Wednesday, January 31, 2007

The Road

So, just before Christmas I received my much awaited treasure of a parcel...a first edition of Cormac McCarthy's The Road. In all my moving disorderliness, I hadn't realised until it had been released that this was coming, but snaffled one up. In my hot little hands is a slender hardcover in a shiny black dustjacket with only the name of the book & author on it. A little dull maybe.
Timing wasn't great - we were off on holiday and I didn't want to risk travelling with it, so held on and started when I got back. In the end, I think this was a good call, as this is not a book that you really want to read while on a wacky great adventure. This is a book for curling up in the sanctuary of your home, warm, well fed & protected from the world.
I love McCarthy's work, as previously noted in this blog. However, I do appreciate that at times his prose can be a little ...wordy? Of all the people I have lent his books to, I can think of only one or two who have finished, and I don't think I have made any real converts. This is tough reading. You need to be interested in appreciating each sentence for itself, not necessarily for its contribution to any linear narrative or plot. Having said that, McCarthy is a master at place. Place is a central (or sometimes the central) character, and it is felt more than anything else.
The Road is a little different. For many of his early works, McCarthy gave us epic Western adventures. He has been moving away from this with No Country for Old Men, which has the feel of the Western but set clearly in the present, and now with The Road.
The Road is an apocalyptic novel like no other. This novel has all the ingredients of your good apocalypse story - enough to make you want to become a survivalist actually! - but at base the real story is internal. The narrative line centres around two characters,and McCarthy weaves you into their experience so effortlessly that you are captured in this time (thus the need for cosy safe surrounds) - this is not a pleasant place to inhabit. As with all McCarthy works, there is evil, and it is discussed in the same manner that everything else is. Without any drama, or heightened emotion, bad things happen, just as they tend to do in real life. You can't predict it. And you are squarely faced with it - there is no shying away.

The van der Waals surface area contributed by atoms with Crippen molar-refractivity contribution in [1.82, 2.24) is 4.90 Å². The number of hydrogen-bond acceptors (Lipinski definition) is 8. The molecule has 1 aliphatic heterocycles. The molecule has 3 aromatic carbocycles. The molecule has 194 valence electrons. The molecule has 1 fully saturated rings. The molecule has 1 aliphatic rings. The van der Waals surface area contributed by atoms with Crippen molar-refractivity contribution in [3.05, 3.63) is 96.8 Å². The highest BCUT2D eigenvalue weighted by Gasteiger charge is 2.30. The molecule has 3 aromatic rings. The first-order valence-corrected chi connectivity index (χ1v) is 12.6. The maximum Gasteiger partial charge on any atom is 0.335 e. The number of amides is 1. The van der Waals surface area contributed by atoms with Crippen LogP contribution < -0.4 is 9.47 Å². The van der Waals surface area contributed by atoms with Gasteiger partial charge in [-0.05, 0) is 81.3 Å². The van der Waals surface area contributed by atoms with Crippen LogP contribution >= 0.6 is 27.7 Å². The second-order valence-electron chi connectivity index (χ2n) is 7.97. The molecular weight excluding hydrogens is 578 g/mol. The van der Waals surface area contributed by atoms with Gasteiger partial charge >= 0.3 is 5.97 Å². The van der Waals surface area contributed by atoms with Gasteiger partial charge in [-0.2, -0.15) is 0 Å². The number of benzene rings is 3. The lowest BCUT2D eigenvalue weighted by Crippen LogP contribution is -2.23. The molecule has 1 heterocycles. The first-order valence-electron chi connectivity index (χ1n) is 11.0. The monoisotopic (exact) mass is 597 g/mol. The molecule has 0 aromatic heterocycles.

The glory of this work, in my opinion, is again McCarthy's prose. While his earlier works were highly evocative, with broad, looping, wandering sentences, this feels pared back to its essence. It is as though, in needing to tell an 'essential' story - one that is about the very core of us all - he has managed to tell it in the most essential of words. It is beautiful, poetic, and remains evocative in all senses.
This is a must read. Simon has read it already - a miracle in itself! - which confirms to me that this is an accessible McCarthy novel. But be warned - it is unsettling, and (most uncharacteristically for me!) you will need tissues.
As a brief postscript, it appears that this is going to be made into a movie - and that No Country for Old Men is on the way to film production as well. It will be interesting to see - it feels like it could be a great movie, but a difficult one, to watch as well as make.

More reviews are here, from Village Voice, Random House (publisher notes) and a good selection at Powells.

Friday, January 26, 2007

Eye Candy Friday + More!

I can't believe I still haven't posted anything decent! I am a bad bad blogger. Actually, I am kinda busy and driving to work now doesn't help. Also new house requires more attention, and its winter. Enough excuses? Well, I think I need to show off with a pic of our recent weather for ECF....

But also (finally!) pics of my scarf...

pattern: my so called scarf
yarn: Rowan Tapestry in 'Country'
needles: boring old metal ponys.

what i learned.....

  • i love Rowan Tapestry